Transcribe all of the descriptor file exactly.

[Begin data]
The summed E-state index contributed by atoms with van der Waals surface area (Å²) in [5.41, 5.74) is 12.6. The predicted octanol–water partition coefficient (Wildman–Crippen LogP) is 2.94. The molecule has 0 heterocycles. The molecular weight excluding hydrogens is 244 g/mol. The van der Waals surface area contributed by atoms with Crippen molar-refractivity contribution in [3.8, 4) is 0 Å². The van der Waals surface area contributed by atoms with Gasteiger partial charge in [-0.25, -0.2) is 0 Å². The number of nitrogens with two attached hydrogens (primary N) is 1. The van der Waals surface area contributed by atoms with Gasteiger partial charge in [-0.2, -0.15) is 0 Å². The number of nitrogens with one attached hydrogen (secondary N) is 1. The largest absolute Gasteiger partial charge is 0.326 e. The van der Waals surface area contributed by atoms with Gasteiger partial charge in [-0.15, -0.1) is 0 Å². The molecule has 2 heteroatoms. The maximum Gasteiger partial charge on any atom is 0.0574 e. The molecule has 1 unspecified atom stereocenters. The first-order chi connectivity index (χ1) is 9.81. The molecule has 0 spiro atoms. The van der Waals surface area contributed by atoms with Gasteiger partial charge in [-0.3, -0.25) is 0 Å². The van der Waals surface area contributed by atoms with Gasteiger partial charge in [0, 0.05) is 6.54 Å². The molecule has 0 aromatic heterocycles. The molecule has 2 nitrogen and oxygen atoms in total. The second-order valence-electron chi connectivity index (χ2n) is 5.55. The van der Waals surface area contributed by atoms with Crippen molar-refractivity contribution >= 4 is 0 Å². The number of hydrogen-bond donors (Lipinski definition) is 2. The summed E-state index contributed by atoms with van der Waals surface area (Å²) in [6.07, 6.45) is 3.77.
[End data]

The summed E-state index contributed by atoms with van der Waals surface area (Å²) in [5.41, 5.74) is 12.6. The predicted octanol–water partition coefficient (Wildman–Crippen LogP) is 2.94. The molecule has 0 heterocycles. The molecular weight excluding hydrogens is 244 g/mol. The van der Waals surface area contributed by atoms with Crippen molar-refractivity contribution in [3.8, 4) is 0 Å². The van der Waals surface area contributed by atoms with Gasteiger partial charge in [-0.25, -0.2) is 0 Å². The number of nitrogens with two attached hydrogens (primary N) is 1. The van der Waals surface area contributed by atoms with Gasteiger partial charge in [-0.2, -0.15) is 0 Å². The number of nitrogens with one attached hydrogen (secondary N) is 1. The largest absolute Gasteiger partial charge is 0.326 e. The van der Waals surface area contributed by atoms with Gasteiger partial charge in [-0.15, -0.1) is 0 Å². The molecule has 2 heteroatoms. The maximum Gasteiger partial charge on any atom is 0.0574 e. The molecule has 1 unspecified atom stereocenters. The first-order chi connectivity index (χ1) is 9.81. The molecule has 0 spiro atoms. The van der Waals surface area contributed by atoms with Gasteiger partial charge in [-0.3, -0.25) is 0 Å². The van der Waals surface area contributed by atoms with Gasteiger partial charge in [0, 0.05) is 6.54 Å². The molecule has 0 aromatic heterocycles. The molecule has 2 nitrogen and oxygen atoms in total. The second-order valence-electron chi connectivity index (χ2n) is 5.55. The van der Waals surface area contributed by atoms with Crippen molar-refractivity contribution >= 4 is 0 Å². The number of hydrogen-bond donors (Lipinski definition) is 2. The summed E-state index contributed by atoms with van der Waals surface area (Å²) in [6.07, 6.45) is 3.77.